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Malcolm’s hobby is apples. Everything about apples. He grafts apple trees, he identifies apples, he eats apples, he plants apples and he makes apple juice. He makes apple juice with an Apple Press. He had his apple press made in Paolo , Kansas at Happy Valley Ranch. It was shipped to Winton in pieces and he put it together. It’s a rather impressive piece of equipment.

One Thursday, we drove from Winton to Riverton, where they have a beach house. Today was some kind of promotion for the Environment Center that Malcolm is a member of (he is a member/ head of nearly every community board you can think of). The Environment Center had asked him to bring his apple press to be used by the public. Rather, he’d bring the press and the laborers and the public would bring their apples to be pressed into apple juice for a small donation.

We left the farm a bit before nine and arrived in Riverton a bit before 10. We had to first go to the house and drop off our perishables and luggage, we were staying the night because he had a different community board meeting that evening. Soon after, we went to the Environment Center to set up.

Not long after we started to put everything together, a young couple and two young children show up with a box of apples. The children were super excited about pressing the apples! They even wanted to turn the handle (which is more difficult than it looks).

Well, Malcolm had left the most important part of the apple press in the shed . On the Farm. In Winton. It would take him an hour and a half, at least, to get there and back. He apologized profusely to the family. They didn’t seem too concerned and were more than happy to come back later.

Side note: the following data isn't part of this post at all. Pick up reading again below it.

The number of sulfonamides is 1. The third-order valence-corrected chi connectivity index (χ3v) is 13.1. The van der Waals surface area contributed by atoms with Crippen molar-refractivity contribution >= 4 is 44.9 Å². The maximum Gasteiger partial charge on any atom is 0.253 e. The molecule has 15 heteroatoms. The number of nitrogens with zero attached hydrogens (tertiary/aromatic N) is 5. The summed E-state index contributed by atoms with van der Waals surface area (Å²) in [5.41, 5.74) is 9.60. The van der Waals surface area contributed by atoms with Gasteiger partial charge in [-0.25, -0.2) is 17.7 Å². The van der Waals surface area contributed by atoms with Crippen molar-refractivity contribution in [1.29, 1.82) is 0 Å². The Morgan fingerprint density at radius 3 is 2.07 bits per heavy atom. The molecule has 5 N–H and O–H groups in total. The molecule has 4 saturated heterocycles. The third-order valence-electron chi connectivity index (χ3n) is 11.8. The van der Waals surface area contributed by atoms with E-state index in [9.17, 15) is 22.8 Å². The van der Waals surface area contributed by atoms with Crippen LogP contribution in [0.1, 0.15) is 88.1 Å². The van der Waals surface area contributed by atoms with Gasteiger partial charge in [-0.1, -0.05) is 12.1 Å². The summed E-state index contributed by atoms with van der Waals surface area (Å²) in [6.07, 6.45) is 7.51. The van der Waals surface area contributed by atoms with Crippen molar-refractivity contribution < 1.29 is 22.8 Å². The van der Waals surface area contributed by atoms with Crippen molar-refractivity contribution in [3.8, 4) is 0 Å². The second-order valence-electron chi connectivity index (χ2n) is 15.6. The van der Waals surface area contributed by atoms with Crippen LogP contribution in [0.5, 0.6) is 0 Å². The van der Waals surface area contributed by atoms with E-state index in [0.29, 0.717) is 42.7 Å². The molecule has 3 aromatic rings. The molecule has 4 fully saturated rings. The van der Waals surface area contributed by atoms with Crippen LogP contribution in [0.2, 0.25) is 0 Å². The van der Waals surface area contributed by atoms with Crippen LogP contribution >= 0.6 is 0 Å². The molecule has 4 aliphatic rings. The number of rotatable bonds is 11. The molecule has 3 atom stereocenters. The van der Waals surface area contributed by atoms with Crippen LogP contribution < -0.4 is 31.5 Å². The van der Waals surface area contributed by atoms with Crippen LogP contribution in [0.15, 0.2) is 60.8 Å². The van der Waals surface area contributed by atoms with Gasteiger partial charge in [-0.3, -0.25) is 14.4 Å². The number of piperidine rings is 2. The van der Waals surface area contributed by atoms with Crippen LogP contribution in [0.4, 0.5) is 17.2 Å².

Now, for a bit more about the press. The apple press consists of a boxed in wooden shoot that feeds into a mincer. The mincer is turned by a big iron wheel that is turned by hand to turn the blades of the mincer (The mincer looks a bit like what plucks the wires on a music box). Underneath this device is a slatted, wooden bottomless bucket with a mesh bag liner. You feed the apples into the shoot, they get shredded in the mincer (if poor Eamonn or I is turning it) and the little bits go into the bucket.

There are two of these buckets. One is under the shoot and the other, once full of minced apple, is under the press. The press is a big screw that is screwed down by hand onto a wooden lid that is put on the bucket full of apple bits. As the screw is wound down, the lid presses the apples. Juice comes out.

Both of these buckets are sitting on slatted wooden frames. The juice runs through these wooden frames, is caught by the solid wood base and funneled towards a hole at the opposite end from the shoot. Under the hole is a bucket to collect the juice. Tada. It was a lot harder than it looked. Well, it wasn’t so much hard as a good work out and after a few hours, a bit repetitive.

Finally, Malcolm returned with the screw and we began to press. It was non stop pressing for a good few hours. The first taste of fresh pressed apple juice was DIVINE. It was crisp, clear and a deep nutty brown. It was beautiful. The nectar of the Gods. We were only able to taste two other samples of juice. One was terrible and full of bits, the man hadn’t washed his apples before so spiders and other unsavory things were getting into his juice. The other was from the apples we brought with us and it was decent. Not as nice as the first taste of some random woman’s (thanks lady).

The young family was our last customer of the day. They didn’t have many apples. Only one bucket full of shredded apples. We were surprised when they got 4 bottles of juice from it! And this juice was clear and a wonderful pale brown. Oh, how I wanted to try it! Alas, we didn’t get to sample that nectar.

After they left happy and carrying bottles of apple juice, we loaded everything back onto the trailer and headed to the beach house for a housing down.

That night back at the beach house, Eamonn and I started a WasiJig. WasiJigs are a puzzle. The catch is that the picture on the box is NOT the picture on the puzzle. The picture on the box and a few hints are clues to what putting the puzzle together will reveal. I hope I can find some in the US, they are so much fun (if not a bit frustrating at times). Unfortunately, we couldn’t possibly finish the puzzle in one evening, so we wont get to see what it turns out to be!

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